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  • rotary table, photo

    hi fella's
    i need to know what's the best way of protecting the cast steel base from rust, ideally without painting!, i thought of an enamel clear varnish?, what would you treat it with?, here in the north of england its pretty damp and there is signs of the dreaded rust already! and the tool has only been machined in the last week or so! well its nearly finished,
    all that is needed is to stamp the numbers on the skirt, and fit a handle for manual rotation,

    bill


  • #2
    Rub Corn Oil or Vegetable Oil on it. It with dry into a protecting film. That will not harm it in any way.
    Wow... where did the time go. I could of swore I was only out there for an hour.

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    • #3
      nice project,

      Not a direct answer but it’ll help with the rust – get a dehumidifier for the shop. I did this this year and am taking out 10l every couple of days and for the first time in memory haven’t cursed the rust during a muggy Toronto summer. plus shop is a lot more comfortable
      .

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      • #4
        My vari-speed bridgeport head was sticky today. I had to tap the air motor with a brass hammer to make it change speeds..

        I blame no use, wet air. I was quite disturbed since when I need the machine, I need it. It has been humid.

        David

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        • #5
          I kind of like a surface that has once been rusted, cleaned up and then lightly oiled. Maybe that's because I've been exposed to that finish so much up here in the North East (Buffalo). I use a dehumidifier when the airconditioner isn't being used. It removes about 10 liters per day during the muggy summers but my shop is bone dry and very comfortable to work in.
          - - - - - - - - - - - - - - - - - - - - - - - - - - - - - - - -
          Thank you to our families of soldiers, many of whom have given so much more then the rest of us for the Freedom we enjoy.

          It is true, there is nothing free about freedom, don't be so quick to give it away.

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          • #6
            hi,
            sorry for the photo been so large, im trying to get them smaller, as to the problem with the dampness i think ill have to invest in a dehumidifier, thats the only solution. thanks for the tips.

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            • #7
              Forget a dehumidifier, just buy a small window AC unit. Dehumidifiers will produce a lot of heat and warm up your shop. A window unit will dehumidify the air *and* cool your shop. Also a small window unit will cost less than a decent dehumidifier of the same capacity. As an addition to this I would suggest a ceiling fan or two to keep the air moving around the shop. This will limit stratification.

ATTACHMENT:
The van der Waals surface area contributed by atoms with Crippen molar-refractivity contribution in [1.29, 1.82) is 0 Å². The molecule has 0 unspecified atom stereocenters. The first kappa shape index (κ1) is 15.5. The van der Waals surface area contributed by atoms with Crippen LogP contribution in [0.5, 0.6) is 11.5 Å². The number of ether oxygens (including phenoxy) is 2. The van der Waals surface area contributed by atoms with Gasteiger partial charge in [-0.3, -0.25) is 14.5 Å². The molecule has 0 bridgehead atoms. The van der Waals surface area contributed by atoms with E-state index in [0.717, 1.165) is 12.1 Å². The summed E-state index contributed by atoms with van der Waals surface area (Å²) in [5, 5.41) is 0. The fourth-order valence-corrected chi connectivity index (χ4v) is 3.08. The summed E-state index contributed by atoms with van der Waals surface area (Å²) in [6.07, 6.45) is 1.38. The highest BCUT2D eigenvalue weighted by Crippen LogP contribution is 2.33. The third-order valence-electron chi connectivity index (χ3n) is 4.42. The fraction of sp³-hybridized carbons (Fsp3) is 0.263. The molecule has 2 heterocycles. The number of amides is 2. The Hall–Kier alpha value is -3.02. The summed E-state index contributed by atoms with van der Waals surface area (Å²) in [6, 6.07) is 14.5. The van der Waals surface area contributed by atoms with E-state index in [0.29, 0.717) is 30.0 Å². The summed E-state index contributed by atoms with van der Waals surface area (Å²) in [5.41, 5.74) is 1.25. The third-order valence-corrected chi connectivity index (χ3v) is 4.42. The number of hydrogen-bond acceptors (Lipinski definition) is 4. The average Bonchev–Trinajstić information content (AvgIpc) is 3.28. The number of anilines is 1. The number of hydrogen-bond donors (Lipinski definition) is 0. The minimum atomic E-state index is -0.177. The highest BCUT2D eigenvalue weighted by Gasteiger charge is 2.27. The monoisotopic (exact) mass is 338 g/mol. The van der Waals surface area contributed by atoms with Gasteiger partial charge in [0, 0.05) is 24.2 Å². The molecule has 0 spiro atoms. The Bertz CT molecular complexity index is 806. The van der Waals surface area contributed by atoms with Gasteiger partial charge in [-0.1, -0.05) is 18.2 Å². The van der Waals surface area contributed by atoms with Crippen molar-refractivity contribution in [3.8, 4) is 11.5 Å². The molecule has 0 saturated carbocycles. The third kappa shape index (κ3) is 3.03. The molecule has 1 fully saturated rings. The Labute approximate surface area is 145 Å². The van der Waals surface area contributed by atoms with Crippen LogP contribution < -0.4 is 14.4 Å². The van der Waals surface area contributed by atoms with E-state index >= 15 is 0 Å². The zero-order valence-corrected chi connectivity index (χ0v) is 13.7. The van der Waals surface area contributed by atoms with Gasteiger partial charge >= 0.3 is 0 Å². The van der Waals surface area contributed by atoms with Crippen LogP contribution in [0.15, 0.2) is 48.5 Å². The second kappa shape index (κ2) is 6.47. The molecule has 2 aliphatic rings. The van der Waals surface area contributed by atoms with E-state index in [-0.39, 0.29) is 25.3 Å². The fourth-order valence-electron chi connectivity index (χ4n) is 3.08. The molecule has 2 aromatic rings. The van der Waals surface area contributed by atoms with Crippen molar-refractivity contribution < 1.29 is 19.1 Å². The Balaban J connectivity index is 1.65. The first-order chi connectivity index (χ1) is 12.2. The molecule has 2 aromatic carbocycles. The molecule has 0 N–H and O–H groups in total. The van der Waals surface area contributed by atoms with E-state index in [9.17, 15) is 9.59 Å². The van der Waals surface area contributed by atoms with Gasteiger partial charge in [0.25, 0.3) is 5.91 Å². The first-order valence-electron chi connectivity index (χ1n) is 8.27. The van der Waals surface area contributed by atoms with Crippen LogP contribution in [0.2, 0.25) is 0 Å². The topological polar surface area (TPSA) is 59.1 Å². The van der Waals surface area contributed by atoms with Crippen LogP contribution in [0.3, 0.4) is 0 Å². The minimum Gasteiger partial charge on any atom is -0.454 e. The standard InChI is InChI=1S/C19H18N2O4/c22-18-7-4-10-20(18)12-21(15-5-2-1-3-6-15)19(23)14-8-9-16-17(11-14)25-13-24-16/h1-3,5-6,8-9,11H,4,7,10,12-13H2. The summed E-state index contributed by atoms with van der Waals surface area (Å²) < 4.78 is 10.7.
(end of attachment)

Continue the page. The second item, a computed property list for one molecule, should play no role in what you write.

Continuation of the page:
James Kilroy

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              • #8
                To utterly simplify the problem, clean the surface with solvent, dry thoroughly and apply a coat of silicone auto wax. It will protect the surface from oxidation for months or years or until it is abraded by chips or other impedimenta.
                Today we carve our own omens Leonidas at Thermopylae

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                • #9
                  The AC is a good idea, but with the humidity gone, I find the shop comfortable most of the time. I went the dehumidifier route for a secondary reason – during those times of the year when the air conditioner is off but there’s still significant moisture, the swings in daytime/nighttime temperatures can lead to condensation. If I keep the air dry, I’m hoping to reduce/eliminate rusting from condensation. I’m under the impression (perhaps mistaken) that a dehumidifier will get the air dryer than AC and that’s something I want for most of the year.

                  [This message has been edited by Mcgyver (edited 08-10-2005).]
                  .

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                  • #10
                    I live in the chemical milling environment near the beach, so rust is all too common. I don't see being able to remove enough water from the air to make any difference - the ocean is constantly replenishing it, and if the fog is in, oh well . . .

                    I've got spray bottles of LPS3 scattered around the shop and I'm trying to get in the habit of liberally dousing everything with it.

                    Our daily temperature swings tend to be from about 52F to 58F, so that isn't a huge problem.

                    cheers,
                    Michael

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